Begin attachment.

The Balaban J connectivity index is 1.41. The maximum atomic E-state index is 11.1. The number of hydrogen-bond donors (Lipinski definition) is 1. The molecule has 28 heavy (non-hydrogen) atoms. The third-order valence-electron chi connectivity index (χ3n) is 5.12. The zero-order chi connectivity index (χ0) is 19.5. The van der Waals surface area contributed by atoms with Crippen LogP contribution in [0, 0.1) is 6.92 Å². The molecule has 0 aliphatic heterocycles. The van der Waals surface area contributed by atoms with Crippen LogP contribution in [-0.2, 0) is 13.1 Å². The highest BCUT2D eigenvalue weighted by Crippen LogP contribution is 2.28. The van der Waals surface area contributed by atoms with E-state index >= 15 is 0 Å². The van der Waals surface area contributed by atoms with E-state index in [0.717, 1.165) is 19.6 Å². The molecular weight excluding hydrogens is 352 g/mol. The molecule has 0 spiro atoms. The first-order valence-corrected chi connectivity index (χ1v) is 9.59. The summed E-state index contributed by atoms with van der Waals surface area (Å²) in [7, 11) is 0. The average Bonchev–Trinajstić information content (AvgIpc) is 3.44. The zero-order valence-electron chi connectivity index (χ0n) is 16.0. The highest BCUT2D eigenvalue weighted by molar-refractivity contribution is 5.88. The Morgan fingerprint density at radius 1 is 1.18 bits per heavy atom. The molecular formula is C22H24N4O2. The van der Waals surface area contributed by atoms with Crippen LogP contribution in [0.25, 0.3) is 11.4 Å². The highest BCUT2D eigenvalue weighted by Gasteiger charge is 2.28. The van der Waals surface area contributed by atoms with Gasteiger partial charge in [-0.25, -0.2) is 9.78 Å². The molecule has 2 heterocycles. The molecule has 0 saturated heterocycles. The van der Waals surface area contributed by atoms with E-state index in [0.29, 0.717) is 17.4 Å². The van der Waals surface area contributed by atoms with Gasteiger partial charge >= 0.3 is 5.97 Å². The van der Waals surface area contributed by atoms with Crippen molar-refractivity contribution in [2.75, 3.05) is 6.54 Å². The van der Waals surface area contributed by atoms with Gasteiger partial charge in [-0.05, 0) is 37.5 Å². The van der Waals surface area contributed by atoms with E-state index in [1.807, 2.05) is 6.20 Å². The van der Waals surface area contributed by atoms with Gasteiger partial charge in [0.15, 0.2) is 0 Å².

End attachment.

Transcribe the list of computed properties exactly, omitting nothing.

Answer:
The Balaban J connectivity index is 1.41. The maximum atomic E-state index is 11.1. The number of hydrogen-bond donors (Lipinski definition) is 1. The molecule has 28 heavy (non-hydrogen) atoms. The third-order valence-electron chi connectivity index (χ3n) is 5.12. The zero-order chi connectivity index (χ0) is 19.5. The van der Waals surface area contributed by atoms with Crippen LogP contribution in [0, 0.1) is 6.92 Å². The molecule has 0 aliphatic heterocycles. The van der Waals surface area contributed by atoms with Crippen LogP contribution in [-0.2, 0) is 13.1 Å². The highest BCUT2D eigenvalue weighted by Crippen LogP contribution is 2.28. The van der Waals surface area contributed by atoms with E-state index >= 15 is 0 Å². The van der Waals surface area contributed by atoms with E-state index in [0.717, 1.165) is 19.6 Å². The molecular weight excluding hydrogens is 352 g/mol. The molecule has 0 spiro atoms. The first-order valence-corrected chi connectivity index (χ1v) is 9.59. The summed E-state index contributed by atoms with van der Waals surface area (Å²) in [7, 11) is 0. The average Bonchev–Trinajstić information content (AvgIpc) is 3.44. The zero-order valence-electron chi connectivity index (χ0n) is 16.0. The highest BCUT2D eigenvalue weighted by molar-refractivity contribution is 5.88. The Morgan fingerprint density at radius 1 is 1.18 bits per heavy atom. The molecular formula is C22H24N4O2. The van der Waals surface area contributed by atoms with Crippen LogP contribution in [0.25, 0.3) is 11.4 Å². The highest BCUT2D eigenvalue weighted by Gasteiger charge is 2.28. The van der Waals surface area contributed by atoms with Gasteiger partial charge in [-0.25, -0.2) is 9.78 Å². The molecule has 2 heterocycles. The molecule has 0 saturated heterocycles. The van der Waals surface area contributed by atoms with E-state index in [0.29, 0.717) is 17.4 Å². The van der Waals surface area contributed by atoms with Gasteiger partial charge >= 0.3 is 5.97 Å². The van der Waals surface area contributed by atoms with Crippen molar-refractivity contribution in [2.75, 3.05) is 6.54 Å². The van der Waals surface area contributed by atoms with Gasteiger partial charge in [-0.05, 0) is 37.5 Å². The van der Waals surface area contributed by atoms with E-state index in [1.807, 2.05) is 6.20 Å². The van der Waals surface area contributed by atoms with Gasteiger partial charge in [0.15, 0.2) is 0 Å².